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FDA Approves Synribo for CML

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The FDA has approved omacetaxine mepesuccinate for the treatment of adult patients with Philadelphia chromosome-positive CML who have progressed after treatment with at least two prior TKIs.

Jorge E. Cortes, MD

The FDA has approved omacetaxine mepesuccinate (Synribo) for the treatment of adult patients with Philadelphia chromosome-positive (Ph+) chronic myelogenous leukemia (CML) who have progressed after treatment with at least two prior tyrosine kinase inhibitors (TKIs).

The approval was based on response rate, as a surrogate endpoint under the FDA Accelerated Approval Program. Prior to the approval, further options were limited for patients who failed treatment with a TKI, representing an unmet medical need.

“While the CML treatment landscape has seen advancements with available TKI treatments, there are still cases where patients may not be able to continue using TKIs due to issues such as resistance, intolerance, suboptimal response, and disease progression,” said Jorge E. Cortes, MD, deputy chair and professor of medicine in the Department of Leukemia at The University of Texas MD Anderson Cancer Center. “With Synribo, physicians will now have access to another option, offering potential hope to patients who experience treatment failure.”

The data for the approval came from the combination of two phase II trials that examined subcutaneous omacetaxine mepesuccinate in patients with chronic phase (CP) or accelerated phase (AP) CML. The FDA applied additional eligibility criteria that removed some patients from its efficacy analysis.

In the total, the FDA analysis assessed 76 patients with CP-CML and 35 with AP-CML. A major cytogenetic response (MCyR) was observed for a median duration of 12.5 months in 14 of the patients with CP-CML, after 3.5 months of treatment. Additionally, 5 patients with AP-CML experienced a major hematologic response (MaHR) that lasted 4.7 months and occurred after 2.3 months of receiving treatment.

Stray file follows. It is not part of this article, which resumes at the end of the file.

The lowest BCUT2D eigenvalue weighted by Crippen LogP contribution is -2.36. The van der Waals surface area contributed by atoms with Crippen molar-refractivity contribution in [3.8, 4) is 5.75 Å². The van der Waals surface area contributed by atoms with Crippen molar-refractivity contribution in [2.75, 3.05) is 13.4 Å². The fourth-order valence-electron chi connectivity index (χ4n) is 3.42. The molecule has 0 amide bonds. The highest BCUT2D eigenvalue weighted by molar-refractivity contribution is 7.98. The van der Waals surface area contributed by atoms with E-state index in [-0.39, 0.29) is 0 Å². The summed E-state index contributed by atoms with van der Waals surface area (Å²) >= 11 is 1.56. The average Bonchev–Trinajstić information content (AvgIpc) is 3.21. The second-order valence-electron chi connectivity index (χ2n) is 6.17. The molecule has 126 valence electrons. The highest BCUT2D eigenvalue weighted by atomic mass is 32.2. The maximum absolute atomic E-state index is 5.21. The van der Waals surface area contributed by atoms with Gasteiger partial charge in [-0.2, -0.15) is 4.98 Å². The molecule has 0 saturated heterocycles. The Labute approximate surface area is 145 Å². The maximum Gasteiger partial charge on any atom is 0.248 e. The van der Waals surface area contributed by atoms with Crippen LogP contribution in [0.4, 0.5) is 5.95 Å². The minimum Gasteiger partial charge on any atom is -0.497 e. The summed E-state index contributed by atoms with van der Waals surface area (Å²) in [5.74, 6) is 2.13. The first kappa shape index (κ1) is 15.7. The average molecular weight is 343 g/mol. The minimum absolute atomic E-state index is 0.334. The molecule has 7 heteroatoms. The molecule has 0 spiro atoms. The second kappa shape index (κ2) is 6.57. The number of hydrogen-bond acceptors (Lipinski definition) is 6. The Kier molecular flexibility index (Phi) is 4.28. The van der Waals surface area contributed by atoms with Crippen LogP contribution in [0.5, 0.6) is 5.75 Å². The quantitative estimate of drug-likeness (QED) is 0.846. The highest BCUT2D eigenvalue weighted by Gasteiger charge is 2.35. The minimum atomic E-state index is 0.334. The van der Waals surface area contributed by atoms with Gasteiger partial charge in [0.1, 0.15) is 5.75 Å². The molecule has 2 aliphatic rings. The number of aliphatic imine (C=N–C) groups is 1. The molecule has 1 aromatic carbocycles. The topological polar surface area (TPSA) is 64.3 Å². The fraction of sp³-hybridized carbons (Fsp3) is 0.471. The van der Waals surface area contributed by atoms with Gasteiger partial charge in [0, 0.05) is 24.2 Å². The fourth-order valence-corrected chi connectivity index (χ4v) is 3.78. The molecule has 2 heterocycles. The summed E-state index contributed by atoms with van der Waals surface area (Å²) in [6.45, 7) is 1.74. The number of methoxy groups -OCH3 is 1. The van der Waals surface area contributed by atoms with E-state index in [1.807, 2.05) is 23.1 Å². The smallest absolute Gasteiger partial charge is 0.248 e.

An analysis of the 2 combined trials that was presented at the 2012 ASCO annual meeting examined the efficacy of subcutaneous omacetaxine mepesuccinate in 122 patients. Of these patients, 62 had received 2 prior TKIs (100% imatinib; 76% dasatinib; 24% nilotinib) and 60 had received 3 TKIs.

For patients receiving 2 prior TKIs, the analysis reported that 12 patients out of 45 (27%) with CP-CML experienced MCyR for a median duration of 17.7 months and 6 of 17 (35%) with AP-CML had MaHR for a median duration of 13.4 months.

Those who previously had received 3 TKIs also experienced significant results when given subcutaneous omacetaxine mepesuccinate. Four out of 36 (11%) patients with CP-CML had MCyR and 5 of 24 (21%) with AP-CML had MaHR for a median duration of 6.4 months.

Richard Pazdur, MD

The most common side effect reported during the study was thrombocytopenia, which occurred in 71% of those in the 2 TKI group and in 48% for those receiving 3. Other commonly reported adverse events were anemia, neutropenia, febrile neutropenia, diarrhea, nausea, weakness and fatigue, injection site reaction, and lymphopenia.

“Today’s approval provides a new treatment option for patients who are resistant to or cannot tolerate other FDA-approved drugs for chronic or accelerated phases of CML,” said Richard Pazdur, MD, director of the Office of Hematology and Oncology Products in FDA’s Center for Drug Evaluation and Research. “Synribo is the second drug approved to treat CML in the past two months.”

On September 4, 2012, the FDA approved the dual TKI bosutinib (Bosulif) for the treatment of Ph+ CML, following resistance or intolerance to previous therapies.

According to the National Institutes of Health, approximately 5430 new cases of CML will occur in 2012.

Synribo is manufactured by Teva Pharmaceutical Industries Ltd.

Nicolini FE, Lipton JH, Kantarjian H, et al. Subcutaneous omacetaxine mepesuccinate in patients with chronic phase (CP) or accelerated phase (AP) chronic myeloid leukemia (CML) resistant/intolerant to two or three approved tyrosine-kinase inhibitors (TKIs). J Clin Oncol. 2012;30(suppl; abstr 6513).

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